Mr Bester Kalombo who is currently referees manager at CAF.Ã‚Â He inspires me.Ã‚Â I would like to walk in his footsteps and do likewise in the womenÃ¢â‚¬â„¢s field.
When were you born?
I was born on 28th March 1971.Ã‚Â I am the 6th born in a family of six boys and two girls.Ã‚Â My father was a Member of Parliament during the MCP era and I am from Nkolimbo village T/A Kwataine, Ntcheu. I did my primary education at Gumbu Primary School in Ntcheu, this was from 1977. From 1986 to 1990 I was at Phwezi Girls Secondary School in Rumphi pursuing my secondary education.
What qualifications do you have?
Apart from certificates in refereeing, I attended a secretarial course at the Malawi Polytechnic. From 1992 to 1995, I worked as a secretary/receptionist at Sunder Furniture Limited. I later joined Bazuka and Company as a secretary. >From 1997 to 2006, I worked for Malawi National Council of Sports as a secretary to the regional sports development officer for the South based at the Blantyre Youth Centre. I am currently running a cafÃƒÂ© at Kaliyeka Primary School ground where I offer secretarial services and internet services alongside my job as a referee.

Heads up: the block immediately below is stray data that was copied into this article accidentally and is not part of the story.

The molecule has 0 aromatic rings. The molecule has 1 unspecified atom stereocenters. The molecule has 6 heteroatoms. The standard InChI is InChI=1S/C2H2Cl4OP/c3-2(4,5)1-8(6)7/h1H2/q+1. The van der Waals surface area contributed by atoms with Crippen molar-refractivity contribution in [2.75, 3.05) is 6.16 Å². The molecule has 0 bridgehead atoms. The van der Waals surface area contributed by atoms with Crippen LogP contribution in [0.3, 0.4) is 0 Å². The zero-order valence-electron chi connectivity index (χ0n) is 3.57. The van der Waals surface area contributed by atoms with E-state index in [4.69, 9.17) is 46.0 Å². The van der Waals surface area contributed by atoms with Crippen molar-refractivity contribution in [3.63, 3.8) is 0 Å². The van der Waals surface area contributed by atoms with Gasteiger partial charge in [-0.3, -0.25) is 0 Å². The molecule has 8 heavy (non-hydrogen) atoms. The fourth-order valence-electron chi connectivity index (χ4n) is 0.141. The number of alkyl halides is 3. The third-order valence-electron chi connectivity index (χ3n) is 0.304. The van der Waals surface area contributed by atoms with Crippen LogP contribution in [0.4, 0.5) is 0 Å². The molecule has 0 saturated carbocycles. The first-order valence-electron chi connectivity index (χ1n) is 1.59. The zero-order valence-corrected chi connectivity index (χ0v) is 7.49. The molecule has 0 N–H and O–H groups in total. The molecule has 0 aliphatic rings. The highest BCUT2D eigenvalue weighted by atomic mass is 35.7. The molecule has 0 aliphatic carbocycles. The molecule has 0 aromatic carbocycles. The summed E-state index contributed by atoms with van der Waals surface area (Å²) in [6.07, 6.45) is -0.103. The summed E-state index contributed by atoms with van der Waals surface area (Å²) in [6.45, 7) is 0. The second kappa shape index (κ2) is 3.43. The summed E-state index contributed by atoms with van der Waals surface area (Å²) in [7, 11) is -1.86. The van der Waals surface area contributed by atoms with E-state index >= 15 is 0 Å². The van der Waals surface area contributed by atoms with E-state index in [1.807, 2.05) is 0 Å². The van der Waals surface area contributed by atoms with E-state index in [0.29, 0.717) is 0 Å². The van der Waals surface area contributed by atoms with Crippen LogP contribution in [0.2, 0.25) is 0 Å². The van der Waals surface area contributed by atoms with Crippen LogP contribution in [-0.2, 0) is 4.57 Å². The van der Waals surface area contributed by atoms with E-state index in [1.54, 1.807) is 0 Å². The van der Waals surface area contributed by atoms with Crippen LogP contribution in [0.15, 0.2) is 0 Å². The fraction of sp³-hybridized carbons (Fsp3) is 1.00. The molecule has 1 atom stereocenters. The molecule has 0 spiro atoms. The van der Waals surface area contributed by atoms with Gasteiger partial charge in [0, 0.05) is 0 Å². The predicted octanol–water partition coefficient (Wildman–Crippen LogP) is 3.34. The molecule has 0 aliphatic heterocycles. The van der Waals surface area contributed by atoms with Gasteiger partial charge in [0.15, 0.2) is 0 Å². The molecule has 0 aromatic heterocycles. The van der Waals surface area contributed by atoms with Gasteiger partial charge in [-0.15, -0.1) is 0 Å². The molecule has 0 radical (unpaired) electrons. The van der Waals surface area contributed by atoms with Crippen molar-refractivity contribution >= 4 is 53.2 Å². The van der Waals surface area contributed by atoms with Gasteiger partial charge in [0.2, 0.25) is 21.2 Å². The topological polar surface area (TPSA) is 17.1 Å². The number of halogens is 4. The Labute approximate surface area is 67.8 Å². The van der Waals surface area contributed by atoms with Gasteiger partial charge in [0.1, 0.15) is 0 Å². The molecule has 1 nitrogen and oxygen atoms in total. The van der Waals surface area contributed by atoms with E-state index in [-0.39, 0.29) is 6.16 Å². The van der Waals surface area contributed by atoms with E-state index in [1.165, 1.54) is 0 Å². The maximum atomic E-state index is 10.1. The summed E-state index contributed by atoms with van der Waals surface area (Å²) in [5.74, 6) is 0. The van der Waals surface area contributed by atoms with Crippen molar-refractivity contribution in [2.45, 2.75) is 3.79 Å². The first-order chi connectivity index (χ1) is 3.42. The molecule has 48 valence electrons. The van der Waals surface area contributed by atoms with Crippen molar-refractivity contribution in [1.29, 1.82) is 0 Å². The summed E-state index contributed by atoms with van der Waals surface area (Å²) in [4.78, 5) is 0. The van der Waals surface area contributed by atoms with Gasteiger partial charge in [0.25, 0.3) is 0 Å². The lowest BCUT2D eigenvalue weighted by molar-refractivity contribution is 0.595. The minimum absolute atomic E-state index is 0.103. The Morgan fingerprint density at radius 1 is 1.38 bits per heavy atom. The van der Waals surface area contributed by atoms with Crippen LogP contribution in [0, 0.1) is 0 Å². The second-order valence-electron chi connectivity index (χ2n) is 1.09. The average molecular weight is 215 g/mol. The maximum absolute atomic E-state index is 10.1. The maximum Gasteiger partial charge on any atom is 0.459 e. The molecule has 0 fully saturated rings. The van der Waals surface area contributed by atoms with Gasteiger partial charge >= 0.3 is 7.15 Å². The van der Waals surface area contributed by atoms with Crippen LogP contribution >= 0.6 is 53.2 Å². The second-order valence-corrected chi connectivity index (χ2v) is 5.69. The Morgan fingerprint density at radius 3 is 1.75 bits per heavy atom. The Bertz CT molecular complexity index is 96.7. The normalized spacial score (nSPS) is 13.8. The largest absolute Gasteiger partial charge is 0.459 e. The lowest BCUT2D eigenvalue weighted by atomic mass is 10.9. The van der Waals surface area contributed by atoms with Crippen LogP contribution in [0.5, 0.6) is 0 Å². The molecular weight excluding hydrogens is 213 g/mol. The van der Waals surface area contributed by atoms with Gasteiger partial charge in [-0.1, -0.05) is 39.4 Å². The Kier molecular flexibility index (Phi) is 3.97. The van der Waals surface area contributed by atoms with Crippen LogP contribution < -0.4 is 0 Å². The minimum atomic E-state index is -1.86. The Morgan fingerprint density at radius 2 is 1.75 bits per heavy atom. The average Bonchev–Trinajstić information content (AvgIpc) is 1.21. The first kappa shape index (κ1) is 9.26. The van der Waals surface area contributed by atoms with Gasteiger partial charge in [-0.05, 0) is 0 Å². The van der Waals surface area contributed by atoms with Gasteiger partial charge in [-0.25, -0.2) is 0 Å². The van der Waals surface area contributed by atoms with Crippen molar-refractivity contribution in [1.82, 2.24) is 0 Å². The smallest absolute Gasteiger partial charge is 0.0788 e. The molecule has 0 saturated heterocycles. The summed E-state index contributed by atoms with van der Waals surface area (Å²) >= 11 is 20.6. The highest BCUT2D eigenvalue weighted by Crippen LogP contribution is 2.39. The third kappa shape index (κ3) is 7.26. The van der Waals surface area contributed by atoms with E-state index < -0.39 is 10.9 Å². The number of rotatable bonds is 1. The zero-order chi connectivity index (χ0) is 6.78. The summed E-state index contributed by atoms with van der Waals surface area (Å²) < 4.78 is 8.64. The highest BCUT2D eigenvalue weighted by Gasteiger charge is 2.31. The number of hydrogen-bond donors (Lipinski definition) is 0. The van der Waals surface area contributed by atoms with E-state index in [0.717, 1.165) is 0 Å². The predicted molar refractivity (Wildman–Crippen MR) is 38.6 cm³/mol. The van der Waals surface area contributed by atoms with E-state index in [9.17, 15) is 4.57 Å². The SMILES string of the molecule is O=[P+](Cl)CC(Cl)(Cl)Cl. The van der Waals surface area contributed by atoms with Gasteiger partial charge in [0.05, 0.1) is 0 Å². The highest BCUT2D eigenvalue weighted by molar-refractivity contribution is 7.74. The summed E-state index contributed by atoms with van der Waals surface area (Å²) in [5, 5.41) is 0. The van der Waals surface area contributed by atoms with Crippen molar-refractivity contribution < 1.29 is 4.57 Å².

How do you stay on your feet when tempers start rising during a match?
I depend on the knowledge of the laws of the game. I am aware that people direct their frustrations at the referee and I do not take their comments seriously.Ã‚Â Some even use abusive language but I do not bother about them because I know the implications of fighting back; it can take you out of the game.Ã‚Â I just ignore them and concentrate on the game.
Are you married?
I was married but our union did not work out. I had three children, Grace, my first born passed away after a painful battle with severe pneumonia 2006. She was 15 at the time. The second born, Innocent, is 17-years-old and is in Form 4 at Falls Baptist Private Secondary School. The last born, Brian, is 10- years- old and in Standard 4 at Kaliyeka Primary School.
What are your ambitions in as far as refereeing is concerned?
I would like to become an International Women Referee Instructor/Match Commissioner.